Narrator: R. C. Bray
Published by Blackstone Audio Inc on 06 April 2016
Length: 8 hrs and 16 mins
Genres: Non-Fiction, True Crime
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From "America's principal chronicler of its greatest psychopathic killers" (Boston Book Review) comes the definitive account of Ed Gein, a mild-mannered Wisconsin farmhand who stunned an unsuspecting nation - and redefined the meaning of the word psycho.
The year was 1957. The place was an ordinary farmhouse in America's heartland, filled with extraordinary evidence of unthinkable depravity. The man behind the massacre was a slight, unassuming Midwesterner with a strange smile - and an even stranger attachment to his domineering mother. After her death and a failed attempt to dig up his mother's body from the local cemetery, Gein turned to other grave robberies and, ultimately, multiple murders.
Driven to commit gruesome and bizarre acts beyond all imagination, Ed Gein remains one of the most deranged minds in the annals of American homicide. This is his story, recounted in fascinating and chilling detail by Harold Schechter, one of the most acclaimed true-crime storytellers of our time.
©1989 Harold Schechter (P)2016 Blackstone Audio, Inc.
Who doesn’t love a true crime story? This book recounts the life and crimes of Edward Gein, the man behind the murders that inspired the cult horror film ‘Psycho’.
It’s very well organised, firstly laying out the story of his parents and their relationship with each other. It then briefly covers the known portion of his childhood and adulthood, then on to the gruesome details of his crimes.
This is where the fiction of Psycho doesn’t come close to the horror of this true story. For whatever reason; mental illness, receptiveness to outside influences, evil – Eddie Gein dug up corpses and did unspeakable things to them (well, not literally unspeakable – this is an audiobook review, after all!) and kept little souvenirs in his home. His little spree comes to an end when he finally goes the extra step and kills a popular local woman in broad daylight.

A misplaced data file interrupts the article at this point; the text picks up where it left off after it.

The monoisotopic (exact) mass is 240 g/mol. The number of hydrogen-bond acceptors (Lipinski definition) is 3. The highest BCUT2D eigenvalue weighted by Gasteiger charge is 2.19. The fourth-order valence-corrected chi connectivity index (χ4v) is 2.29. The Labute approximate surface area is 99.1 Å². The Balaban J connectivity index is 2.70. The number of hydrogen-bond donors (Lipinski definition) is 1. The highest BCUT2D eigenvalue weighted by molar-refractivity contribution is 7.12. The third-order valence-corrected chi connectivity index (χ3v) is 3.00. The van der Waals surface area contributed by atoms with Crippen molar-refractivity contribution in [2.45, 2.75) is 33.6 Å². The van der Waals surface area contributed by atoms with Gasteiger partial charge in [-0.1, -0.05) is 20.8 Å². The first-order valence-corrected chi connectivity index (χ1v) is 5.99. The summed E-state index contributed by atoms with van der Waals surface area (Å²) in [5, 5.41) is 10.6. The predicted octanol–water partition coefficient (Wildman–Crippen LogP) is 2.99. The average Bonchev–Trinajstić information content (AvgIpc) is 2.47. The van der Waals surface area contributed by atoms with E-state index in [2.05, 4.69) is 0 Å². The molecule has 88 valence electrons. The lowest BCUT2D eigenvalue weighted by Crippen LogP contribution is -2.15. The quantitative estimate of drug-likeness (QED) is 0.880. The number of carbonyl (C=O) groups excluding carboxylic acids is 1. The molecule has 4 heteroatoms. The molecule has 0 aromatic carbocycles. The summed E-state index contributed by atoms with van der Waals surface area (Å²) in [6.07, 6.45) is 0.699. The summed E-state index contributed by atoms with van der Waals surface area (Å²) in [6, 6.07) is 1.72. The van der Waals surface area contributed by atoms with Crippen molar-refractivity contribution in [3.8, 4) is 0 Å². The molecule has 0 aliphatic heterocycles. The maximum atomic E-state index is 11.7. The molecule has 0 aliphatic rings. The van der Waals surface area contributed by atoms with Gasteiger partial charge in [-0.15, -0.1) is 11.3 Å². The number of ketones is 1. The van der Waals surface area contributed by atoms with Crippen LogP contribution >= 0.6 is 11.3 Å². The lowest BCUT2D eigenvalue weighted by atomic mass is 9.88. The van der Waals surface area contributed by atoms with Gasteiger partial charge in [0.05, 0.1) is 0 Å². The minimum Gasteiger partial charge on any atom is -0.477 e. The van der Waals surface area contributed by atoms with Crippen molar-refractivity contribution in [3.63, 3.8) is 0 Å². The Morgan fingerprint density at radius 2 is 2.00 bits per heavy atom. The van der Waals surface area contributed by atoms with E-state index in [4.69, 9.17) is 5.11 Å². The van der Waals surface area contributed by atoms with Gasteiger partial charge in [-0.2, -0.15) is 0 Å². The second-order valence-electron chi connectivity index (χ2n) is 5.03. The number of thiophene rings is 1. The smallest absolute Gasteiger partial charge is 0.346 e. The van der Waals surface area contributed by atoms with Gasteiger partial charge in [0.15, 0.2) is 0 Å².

The book then covers his court case, his incarceration and other interesting aspects, such as his psychological evaluations and the impact his crimes had on his small time and the course of their future long after he’d been locked away.
All this is very interesting but I did find it a bit sensationalist, adding a bit of artistic license when it came to his motives and some of his crimes, which feels unnecessary when the bare facts are morbidly fascinating in and of themselves.
What I also found interesting is that the psychological evaluations of the experts of the time are still considered to be gospel. Seeing as his crimes were committed in the 1940-50s, psychology has come forward in leaps and bounds since then – it might have been interesting to include a new professional take on his crimes and motivation.
R.C. Bray was a little dry for my taste and didn’t really do much to hold my attention, despite this book being in my wheelhouse. While there is a fine line to tread between dispassionately telling the facts and being too enthusiastic about the mutilation of dead women… I’m not sure the balance was really reached.
As true crime novels go, this wasn’t really my favourite – I’m sure there’s a way that this could have been presented to capture my imagination without giving me nightmares for the rest of my life.